Since I’m modifying Laughing Moon 104 so extensively, I knew I would have to make a mockup, or several mockups, before finalizing the pattern. Honestly, I’d have done at least one mockup anyway, but the pattern alterations just made it even more important. (sadly, the cat decided that she was more important, which delayed things a bit)
I decided to start by using the princess-seamed front pieces of the underbodice, but the more simplified back pieces of the guimpe (separate underblouse). I figured that this would allow for easier application of the trim and reduce bulk under the bretelles in front (since I could stitch the trim across the bustline to just the center front panel and hide the raw edges in the seams), but still allow movement due to the looser fit of the back. I first cut out the pieces as-is out of an old sheet and seamed them together as instructed, but it quickly became apparent that the bustline didn’t fit properly at all. The dress doesn’t appear to have been designed to be worn over a corset, or at least not the kind of corset that I have, since the curve of the dress bodice creates a high, perky bustline that’s almost pointy in shape. It doesn’t seem to match either the slight flattening effect of my mid-Victorian corset (I know, wrong corset, but it’s all I have), or the low, full bust effect that was en vogue in the Edwardian era.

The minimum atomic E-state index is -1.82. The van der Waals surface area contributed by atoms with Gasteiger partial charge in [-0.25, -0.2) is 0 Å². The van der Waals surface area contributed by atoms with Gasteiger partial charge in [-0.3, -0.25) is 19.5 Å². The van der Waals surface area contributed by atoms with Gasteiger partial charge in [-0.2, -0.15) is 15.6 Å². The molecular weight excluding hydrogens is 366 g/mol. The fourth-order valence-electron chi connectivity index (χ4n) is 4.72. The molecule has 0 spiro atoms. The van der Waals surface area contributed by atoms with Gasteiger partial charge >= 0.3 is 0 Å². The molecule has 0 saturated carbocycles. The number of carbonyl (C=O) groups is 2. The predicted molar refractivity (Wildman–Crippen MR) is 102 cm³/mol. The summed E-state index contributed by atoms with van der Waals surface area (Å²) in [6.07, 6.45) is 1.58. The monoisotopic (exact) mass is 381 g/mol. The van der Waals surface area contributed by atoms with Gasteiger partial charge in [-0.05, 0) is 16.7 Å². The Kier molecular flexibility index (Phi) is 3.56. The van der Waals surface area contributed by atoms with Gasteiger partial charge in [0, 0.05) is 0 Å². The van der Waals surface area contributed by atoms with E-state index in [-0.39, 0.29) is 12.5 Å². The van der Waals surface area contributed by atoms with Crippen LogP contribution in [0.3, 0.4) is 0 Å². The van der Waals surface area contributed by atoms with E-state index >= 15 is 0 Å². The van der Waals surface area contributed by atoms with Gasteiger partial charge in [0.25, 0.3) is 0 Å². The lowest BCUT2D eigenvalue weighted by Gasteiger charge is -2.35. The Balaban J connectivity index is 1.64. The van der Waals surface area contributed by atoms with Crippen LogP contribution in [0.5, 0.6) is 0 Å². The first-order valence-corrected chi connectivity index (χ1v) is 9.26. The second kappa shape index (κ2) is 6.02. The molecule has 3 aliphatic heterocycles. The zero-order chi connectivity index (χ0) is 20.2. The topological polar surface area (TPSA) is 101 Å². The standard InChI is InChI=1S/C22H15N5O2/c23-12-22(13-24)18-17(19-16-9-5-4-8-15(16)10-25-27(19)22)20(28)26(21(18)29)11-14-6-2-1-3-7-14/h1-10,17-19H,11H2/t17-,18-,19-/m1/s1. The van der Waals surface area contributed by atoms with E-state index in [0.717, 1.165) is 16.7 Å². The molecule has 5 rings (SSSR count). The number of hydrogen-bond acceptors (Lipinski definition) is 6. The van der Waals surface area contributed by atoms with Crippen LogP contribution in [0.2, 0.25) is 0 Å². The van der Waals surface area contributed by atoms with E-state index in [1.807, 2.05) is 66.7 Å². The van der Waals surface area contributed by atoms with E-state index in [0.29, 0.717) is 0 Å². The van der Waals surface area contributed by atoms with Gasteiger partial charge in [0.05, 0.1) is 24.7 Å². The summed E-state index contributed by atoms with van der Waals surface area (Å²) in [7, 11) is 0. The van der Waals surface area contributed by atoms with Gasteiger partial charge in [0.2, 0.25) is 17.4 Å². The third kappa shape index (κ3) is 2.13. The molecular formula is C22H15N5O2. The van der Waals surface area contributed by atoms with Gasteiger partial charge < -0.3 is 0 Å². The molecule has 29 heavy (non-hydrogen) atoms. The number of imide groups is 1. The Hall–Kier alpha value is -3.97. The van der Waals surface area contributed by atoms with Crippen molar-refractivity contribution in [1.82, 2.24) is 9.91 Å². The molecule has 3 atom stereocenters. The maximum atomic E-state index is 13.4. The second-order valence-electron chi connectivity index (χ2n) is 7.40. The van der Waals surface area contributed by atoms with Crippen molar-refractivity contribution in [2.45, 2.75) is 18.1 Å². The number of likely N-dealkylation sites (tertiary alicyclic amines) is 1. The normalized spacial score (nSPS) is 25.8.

I ended up cutting the side front pieces with a shallower bust curve, figuring that the bodice itself doesn’t fit that snugly (at least, not with the loose back piece), so it wouldn’t be an issue even if I did eventually get the right Edwardian corset. Anything was better than the bullet-bra shape I was getting from the original pattern.